|Aboriginal people and the Australian Alps
The Mountains are very old and an ongoing life force that strengthens the ancestral link of our people. We have a living, spiritual connection with the mountains. We retain family stories and memories of the mountains, which makes them spiritually and culturally significant to us. Our traditional knowledge and cultural practices still exist and need to be maintained...
Our people travelled from many directions over long distances to gather peacefully on the mountains for trade, ceremony, marriages, social events and to settle differences.
The cycle of life and many seasons influence the movement of our people through the mountains to the sea and the desert. The stars, clouds, sun and the moon guided people to and from places of importance. These travel routes continue to be used and spoken about today...
Let us not forget the past while we look forward to the future. Past and present practices make us strong and we are committed to making this a better country for all. - Extracts from: Kosciuszko National Park 2006, Plan of Management’, A Statement from the Kosciuszko Aboriginal Working Group, p. xi.
Aboriginal people have cultural and spiritual associations with the Australian Alps that go back many thousands of years. Physical evidence of this presence comes from the many archaeological and historic sites that remain, while the cultural evidence takes the form of the stories passed on through generations of Aboriginal people.
The physical sites are important to Aboriginal people for social, spiritual, historical, and commemorative reasons. They include:
occupation sites that are represented in the Australian Alps by rock shelters and open camps;
stone scatters that are the result of tool making, use and discard activities in the past. The distribution pattern of different stone colour and types can explain not only the raw material sources but might also tell us about the associated Aboriginal language groups who brought the stone artefacts with them, the technology of tool manufacture and sometimes, through residue and use-wear analysis, about how stone tools were used;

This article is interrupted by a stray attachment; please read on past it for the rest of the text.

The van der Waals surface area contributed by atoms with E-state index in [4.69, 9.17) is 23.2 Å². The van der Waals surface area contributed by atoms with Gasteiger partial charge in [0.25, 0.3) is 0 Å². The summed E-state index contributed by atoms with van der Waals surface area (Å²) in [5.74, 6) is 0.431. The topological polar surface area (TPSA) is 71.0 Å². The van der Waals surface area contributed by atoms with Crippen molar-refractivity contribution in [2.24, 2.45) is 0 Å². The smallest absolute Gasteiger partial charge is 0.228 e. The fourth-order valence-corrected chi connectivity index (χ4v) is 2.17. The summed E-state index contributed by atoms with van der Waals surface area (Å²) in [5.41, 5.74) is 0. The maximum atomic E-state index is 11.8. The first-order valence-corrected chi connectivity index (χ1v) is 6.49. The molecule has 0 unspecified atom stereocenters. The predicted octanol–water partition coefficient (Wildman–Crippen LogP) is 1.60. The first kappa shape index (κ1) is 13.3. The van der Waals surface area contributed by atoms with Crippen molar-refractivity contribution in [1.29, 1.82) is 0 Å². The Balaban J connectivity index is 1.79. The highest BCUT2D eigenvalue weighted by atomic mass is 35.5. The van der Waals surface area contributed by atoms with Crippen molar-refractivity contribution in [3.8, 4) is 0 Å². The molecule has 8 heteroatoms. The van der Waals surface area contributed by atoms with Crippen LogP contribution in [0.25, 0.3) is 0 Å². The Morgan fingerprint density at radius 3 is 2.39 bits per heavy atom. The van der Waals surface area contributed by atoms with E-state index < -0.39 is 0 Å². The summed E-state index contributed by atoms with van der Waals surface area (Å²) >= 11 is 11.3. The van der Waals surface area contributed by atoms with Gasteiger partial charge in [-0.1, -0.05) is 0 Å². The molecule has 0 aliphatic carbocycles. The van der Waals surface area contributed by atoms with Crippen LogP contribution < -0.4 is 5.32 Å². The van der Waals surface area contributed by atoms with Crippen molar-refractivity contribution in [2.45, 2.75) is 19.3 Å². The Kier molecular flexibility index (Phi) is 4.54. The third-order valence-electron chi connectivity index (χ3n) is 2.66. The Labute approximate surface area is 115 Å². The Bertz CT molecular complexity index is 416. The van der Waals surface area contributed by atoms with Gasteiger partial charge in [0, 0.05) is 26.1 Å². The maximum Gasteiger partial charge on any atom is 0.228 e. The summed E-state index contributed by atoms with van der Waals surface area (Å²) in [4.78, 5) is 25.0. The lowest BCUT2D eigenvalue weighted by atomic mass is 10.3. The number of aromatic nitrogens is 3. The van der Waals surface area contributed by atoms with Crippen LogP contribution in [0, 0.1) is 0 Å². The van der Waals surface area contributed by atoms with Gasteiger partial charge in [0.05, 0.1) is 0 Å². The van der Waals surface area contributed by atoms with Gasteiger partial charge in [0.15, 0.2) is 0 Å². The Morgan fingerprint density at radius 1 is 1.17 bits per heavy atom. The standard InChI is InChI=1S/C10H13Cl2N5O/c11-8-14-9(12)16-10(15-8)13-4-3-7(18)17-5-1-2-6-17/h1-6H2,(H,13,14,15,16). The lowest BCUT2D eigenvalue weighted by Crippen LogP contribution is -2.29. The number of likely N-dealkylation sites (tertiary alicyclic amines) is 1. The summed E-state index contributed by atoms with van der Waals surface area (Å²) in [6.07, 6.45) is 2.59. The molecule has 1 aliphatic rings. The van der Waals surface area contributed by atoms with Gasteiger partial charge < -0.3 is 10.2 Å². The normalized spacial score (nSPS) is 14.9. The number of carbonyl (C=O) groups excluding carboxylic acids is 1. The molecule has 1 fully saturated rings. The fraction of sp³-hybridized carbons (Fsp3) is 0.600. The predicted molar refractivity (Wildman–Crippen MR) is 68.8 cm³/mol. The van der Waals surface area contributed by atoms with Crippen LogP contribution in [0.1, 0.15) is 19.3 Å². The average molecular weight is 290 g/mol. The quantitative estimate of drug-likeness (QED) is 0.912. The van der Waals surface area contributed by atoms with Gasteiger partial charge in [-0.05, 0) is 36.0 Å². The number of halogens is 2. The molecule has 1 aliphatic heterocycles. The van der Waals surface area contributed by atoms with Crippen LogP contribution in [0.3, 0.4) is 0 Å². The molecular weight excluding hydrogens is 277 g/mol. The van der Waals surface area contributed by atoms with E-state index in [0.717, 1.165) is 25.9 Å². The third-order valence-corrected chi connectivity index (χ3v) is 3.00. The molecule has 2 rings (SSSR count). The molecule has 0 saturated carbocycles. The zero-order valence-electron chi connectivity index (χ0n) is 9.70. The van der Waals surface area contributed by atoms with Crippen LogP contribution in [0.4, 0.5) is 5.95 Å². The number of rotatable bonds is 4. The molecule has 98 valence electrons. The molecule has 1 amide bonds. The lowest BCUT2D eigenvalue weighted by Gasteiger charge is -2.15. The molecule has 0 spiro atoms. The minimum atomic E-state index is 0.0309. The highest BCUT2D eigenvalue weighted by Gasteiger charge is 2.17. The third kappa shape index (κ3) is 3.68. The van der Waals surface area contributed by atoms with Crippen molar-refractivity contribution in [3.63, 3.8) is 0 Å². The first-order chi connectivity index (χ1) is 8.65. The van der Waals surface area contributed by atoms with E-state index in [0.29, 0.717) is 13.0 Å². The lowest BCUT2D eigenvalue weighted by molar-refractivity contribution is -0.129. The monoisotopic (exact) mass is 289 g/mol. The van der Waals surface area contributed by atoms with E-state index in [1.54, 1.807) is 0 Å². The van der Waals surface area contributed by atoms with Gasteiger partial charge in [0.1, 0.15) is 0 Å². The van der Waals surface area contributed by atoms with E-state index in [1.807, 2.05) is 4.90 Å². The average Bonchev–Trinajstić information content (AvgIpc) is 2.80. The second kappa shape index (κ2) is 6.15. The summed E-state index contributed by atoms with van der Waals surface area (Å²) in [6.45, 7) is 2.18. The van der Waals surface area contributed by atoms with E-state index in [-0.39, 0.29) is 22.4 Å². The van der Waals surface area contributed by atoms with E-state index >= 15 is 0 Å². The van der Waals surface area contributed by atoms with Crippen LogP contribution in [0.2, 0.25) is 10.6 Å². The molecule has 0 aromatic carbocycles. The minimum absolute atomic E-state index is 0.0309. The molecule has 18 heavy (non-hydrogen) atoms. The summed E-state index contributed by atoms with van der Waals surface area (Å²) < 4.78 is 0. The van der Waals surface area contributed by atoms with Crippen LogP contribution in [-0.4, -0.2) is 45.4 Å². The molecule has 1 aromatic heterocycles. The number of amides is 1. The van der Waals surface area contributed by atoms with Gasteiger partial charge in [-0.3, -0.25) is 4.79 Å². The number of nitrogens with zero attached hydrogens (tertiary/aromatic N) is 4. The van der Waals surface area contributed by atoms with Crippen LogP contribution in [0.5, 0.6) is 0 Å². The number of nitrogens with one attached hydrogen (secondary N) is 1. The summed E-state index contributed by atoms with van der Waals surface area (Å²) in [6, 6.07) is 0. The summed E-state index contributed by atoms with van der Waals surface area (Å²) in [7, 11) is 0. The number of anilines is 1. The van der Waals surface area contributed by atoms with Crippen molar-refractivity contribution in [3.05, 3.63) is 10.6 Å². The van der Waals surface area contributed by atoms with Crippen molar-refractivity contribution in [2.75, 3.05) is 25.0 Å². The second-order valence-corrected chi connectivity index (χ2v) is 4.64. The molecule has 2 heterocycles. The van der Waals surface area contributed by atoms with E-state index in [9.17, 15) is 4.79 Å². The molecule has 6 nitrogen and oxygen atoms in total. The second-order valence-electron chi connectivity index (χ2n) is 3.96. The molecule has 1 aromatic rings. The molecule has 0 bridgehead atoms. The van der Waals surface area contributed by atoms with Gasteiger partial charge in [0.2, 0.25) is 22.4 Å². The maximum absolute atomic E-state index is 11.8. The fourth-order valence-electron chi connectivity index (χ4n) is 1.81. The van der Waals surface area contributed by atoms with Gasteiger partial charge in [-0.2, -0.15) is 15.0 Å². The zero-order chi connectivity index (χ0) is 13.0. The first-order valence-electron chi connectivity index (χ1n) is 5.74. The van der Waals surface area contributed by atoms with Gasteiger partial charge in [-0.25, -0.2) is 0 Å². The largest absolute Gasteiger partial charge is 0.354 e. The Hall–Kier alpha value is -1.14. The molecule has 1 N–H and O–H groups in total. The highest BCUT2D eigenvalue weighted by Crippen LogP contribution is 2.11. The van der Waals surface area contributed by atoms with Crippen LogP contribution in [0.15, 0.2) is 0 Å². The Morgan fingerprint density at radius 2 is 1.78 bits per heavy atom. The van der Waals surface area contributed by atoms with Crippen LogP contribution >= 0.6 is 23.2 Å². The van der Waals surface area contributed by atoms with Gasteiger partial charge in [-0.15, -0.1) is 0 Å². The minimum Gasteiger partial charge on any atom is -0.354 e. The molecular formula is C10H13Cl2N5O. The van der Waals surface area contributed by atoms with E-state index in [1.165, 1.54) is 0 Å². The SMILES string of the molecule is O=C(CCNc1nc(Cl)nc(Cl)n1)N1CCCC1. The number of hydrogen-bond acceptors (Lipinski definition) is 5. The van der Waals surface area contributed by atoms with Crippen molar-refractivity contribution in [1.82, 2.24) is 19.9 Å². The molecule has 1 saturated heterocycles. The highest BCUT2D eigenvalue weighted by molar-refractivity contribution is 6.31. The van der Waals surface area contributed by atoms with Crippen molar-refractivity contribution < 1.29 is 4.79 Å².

intangible sites such as significant landscape features or whole landscapes. These places might have spiritual, natural resource usage, historical, social, educational or other significance;
culturally marked trees that demonstrate intricate patterns and designs that have been carved into trees to mark burial places of very significant members of an Aboriginal group. Other scarred trees were made through the removal of bark for numerous different purposes, such as, to provide bark for the roofing of huts, to make canoes or carrying utensils, for shields, to cut toe-holds for climbing trees, to cut holes into trees for the extraction of animals or honey, or sometimes bark was removed in order to practice bark removal techniques; and
stone arrangements which were used for ceremonial and initiation purposes. There are many lines of stone arrangements found on the top of the higher mountains in the Australian Alps.
Other sites, such as ceremonial grounds, burial locations and art sites, are known but the first-hand knowledge of these places has been lost. Other Aboriginal sites include built fences and stockyards from many recent historical times.
The tablelands and highlands of south eastern Australia show evidence of Aboriginal occupation from as far back as 21,000 years ago (Flood 1996, p. 3). One of the oldest Aboriginal sites found is Birrigai Rock Shelter. Located within Tidbinbilla Nature Reserve, this rock shelter contains evidence of ancient campfires and stone tools from as far back as 21,000 years. At this time, temperatures in the Australian Capital Territory would have been eight to 10°C cooler than temperatures experienced today. Carbon dating of the deposits tell us that the Birrigai Rock Shelter remained in use by Aboriginal people until the middle of the 19th century.
Stone artefacts found in Cloggs Cave, Gippsland, Victoria, also demonstrate the presence of Aboriginal people 17,000 years ago (Flood 1992).
Aboriginal sites have also been found within the valleys of the Snowy Mountains and along the upper Snowy River. Camp sites and workshops for making stone tools, known as ‘knapping floors’, are recognised by the presence of stone artefacts, raw material chunks or cores and other tool debris. Small stone artefact scatters are present in alpine and sub-alpine environments, with the highest found near the saddle of Perisher Gap, NSW. Some artefacts are examples of blade- making that was undertaken in eastern Australia about 4,500 to 5,000 year ago. Prehistoric burial sites are also found in the Snowy Mountains (Kamminga 1992, p. 103-104).
Many more Aboriginal sites are present at lower altitudes.